Viereck later denounced what the conservative movement in America became, and in return was cast from the fold — yet, to me, this essay makes an extremely strong argument for Viereck’s view of the world: radical revolution is almost inevitably a catastrophe; our current society is the best society that humanity has been able to implement to date and it would be foolish to throw that away because it is not perfect — progress can be made, but must be done so conservatively; our values are important; the rule of law is important; vigilance is the price of liberty and no group of people should ever be given too much power; and, above all, ‘the state as a whole is never greater than the sum of its separate individuals’.

2. Jews and antisemitism


Robert D. Kaplan’s deification of John J. Mearsheimer in The Atlantic last week shows that the authors of The Israel Lobby are winning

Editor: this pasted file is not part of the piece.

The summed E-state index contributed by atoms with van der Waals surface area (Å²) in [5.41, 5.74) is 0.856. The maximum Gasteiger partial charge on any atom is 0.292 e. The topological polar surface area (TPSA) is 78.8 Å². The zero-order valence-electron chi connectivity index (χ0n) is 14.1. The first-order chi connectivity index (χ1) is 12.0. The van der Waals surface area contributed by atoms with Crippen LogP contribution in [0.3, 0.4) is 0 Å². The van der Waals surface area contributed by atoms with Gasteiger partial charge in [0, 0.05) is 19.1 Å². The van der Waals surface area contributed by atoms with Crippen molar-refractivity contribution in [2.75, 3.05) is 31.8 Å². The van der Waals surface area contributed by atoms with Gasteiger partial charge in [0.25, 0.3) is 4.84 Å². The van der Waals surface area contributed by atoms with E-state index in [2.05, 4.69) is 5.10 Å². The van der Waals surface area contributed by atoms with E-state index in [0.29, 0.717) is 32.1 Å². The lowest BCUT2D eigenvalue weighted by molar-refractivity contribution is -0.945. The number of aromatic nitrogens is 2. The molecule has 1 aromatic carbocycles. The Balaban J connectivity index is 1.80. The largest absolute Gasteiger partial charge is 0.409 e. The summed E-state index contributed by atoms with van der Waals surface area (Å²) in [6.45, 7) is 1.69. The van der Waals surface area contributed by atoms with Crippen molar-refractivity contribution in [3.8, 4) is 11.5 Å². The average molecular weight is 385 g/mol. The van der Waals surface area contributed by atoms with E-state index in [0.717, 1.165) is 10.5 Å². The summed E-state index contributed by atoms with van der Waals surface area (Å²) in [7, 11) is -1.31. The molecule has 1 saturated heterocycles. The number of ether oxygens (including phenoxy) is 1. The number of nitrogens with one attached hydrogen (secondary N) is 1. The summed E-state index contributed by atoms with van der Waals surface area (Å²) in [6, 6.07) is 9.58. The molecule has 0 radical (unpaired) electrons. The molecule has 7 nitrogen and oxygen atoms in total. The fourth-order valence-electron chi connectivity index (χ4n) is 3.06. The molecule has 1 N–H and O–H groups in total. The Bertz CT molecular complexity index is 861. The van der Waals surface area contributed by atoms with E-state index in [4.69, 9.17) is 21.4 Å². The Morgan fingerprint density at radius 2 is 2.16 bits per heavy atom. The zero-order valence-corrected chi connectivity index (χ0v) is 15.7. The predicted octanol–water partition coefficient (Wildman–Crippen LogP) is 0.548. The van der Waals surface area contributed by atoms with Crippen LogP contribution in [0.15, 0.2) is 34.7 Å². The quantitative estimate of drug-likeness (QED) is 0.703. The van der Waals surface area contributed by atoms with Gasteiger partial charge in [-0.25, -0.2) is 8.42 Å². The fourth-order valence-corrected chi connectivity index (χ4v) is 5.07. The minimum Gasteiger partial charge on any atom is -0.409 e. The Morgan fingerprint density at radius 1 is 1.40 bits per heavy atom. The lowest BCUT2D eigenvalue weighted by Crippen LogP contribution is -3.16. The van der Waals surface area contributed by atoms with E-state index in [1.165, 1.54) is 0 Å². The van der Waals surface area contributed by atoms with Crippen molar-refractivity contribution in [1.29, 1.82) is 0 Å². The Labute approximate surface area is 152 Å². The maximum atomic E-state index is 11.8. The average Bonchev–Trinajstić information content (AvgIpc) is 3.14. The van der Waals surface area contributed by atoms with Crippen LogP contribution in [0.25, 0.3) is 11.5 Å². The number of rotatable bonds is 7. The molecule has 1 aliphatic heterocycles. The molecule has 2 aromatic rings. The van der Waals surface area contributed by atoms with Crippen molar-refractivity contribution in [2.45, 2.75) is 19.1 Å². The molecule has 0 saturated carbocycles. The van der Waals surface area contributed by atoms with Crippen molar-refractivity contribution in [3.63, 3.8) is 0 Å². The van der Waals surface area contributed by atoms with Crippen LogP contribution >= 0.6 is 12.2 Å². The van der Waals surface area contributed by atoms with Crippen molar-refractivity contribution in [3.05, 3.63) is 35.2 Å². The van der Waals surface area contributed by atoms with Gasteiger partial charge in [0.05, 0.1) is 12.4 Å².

Adam Kirsch in Tablet

Kirsch was responding to a January 2012 piece in The Atlantic by Robert Kaplan, which glorified American political scientist John Mearsheimer, despite his antisemitic record. What Kirsch ended up producing was probably the best article that I have seen explaining what has been dubbed “the new antisemitism”. He explains the impact of Mearsheimer’s The Israel Lobby, co-authored with Steven Walt, and how the ideas behind an “Israel Lobby” or “Jewish Lobby” influencing American policy has made old antisemitic tropes acceptable in modern discourse.